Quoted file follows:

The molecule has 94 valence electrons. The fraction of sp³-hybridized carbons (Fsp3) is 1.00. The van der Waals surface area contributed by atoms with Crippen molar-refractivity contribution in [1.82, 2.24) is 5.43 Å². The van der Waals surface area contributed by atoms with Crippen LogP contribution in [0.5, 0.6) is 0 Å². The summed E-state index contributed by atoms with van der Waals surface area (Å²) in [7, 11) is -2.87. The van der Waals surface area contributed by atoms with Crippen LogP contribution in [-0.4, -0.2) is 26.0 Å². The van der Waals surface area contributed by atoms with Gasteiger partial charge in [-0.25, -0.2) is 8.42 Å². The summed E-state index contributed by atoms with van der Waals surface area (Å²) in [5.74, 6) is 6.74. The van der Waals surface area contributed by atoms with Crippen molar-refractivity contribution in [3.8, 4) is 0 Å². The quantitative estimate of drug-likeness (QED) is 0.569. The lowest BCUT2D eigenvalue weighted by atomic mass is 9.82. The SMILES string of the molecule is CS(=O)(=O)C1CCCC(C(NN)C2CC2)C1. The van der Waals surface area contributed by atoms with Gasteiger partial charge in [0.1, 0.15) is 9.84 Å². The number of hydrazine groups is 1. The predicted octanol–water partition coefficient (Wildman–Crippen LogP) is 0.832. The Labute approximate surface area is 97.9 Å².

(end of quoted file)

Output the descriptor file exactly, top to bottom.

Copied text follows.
The molecule has 94 valence electrons. The fraction of sp³-hybridized carbons (Fsp3) is 1.00. The van der Waals surface area contributed by atoms with Crippen molar-refractivity contribution in [1.82, 2.24) is 5.43 Å². The van der Waals surface area contributed by atoms with Crippen LogP contribution in [0.5, 0.6) is 0 Å². The summed E-state index contributed by atoms with van der Waals surface area (Å²) in [7, 11) is -2.87. The van der Waals surface area contributed by atoms with Crippen LogP contribution in [-0.4, -0.2) is 26.0 Å². The van der Waals surface area contributed by atoms with Gasteiger partial charge in [-0.25, -0.2) is 8.42 Å². The summed E-state index contributed by atoms with van der Waals surface area (Å²) in [5.74, 6) is 6.74. The van der Waals surface area contributed by atoms with Crippen molar-refractivity contribution in [3.8, 4) is 0 Å². The quantitative estimate of drug-likeness (QED) is 0.569. The lowest BCUT2D eigenvalue weighted by atomic mass is 9.82. The SMILES string of the molecule is CS(=O)(=O)C1CCCC(C(NN)C2CC2)C1. The van der Waals surface area contributed by atoms with Gasteiger partial charge in [0.1, 0.15) is 9.84 Å². The number of hydrazine groups is 1. The predicted octanol–water partition coefficient (Wildman–Crippen LogP) is 0.832. The Labute approximate surface area is 97.9 Å².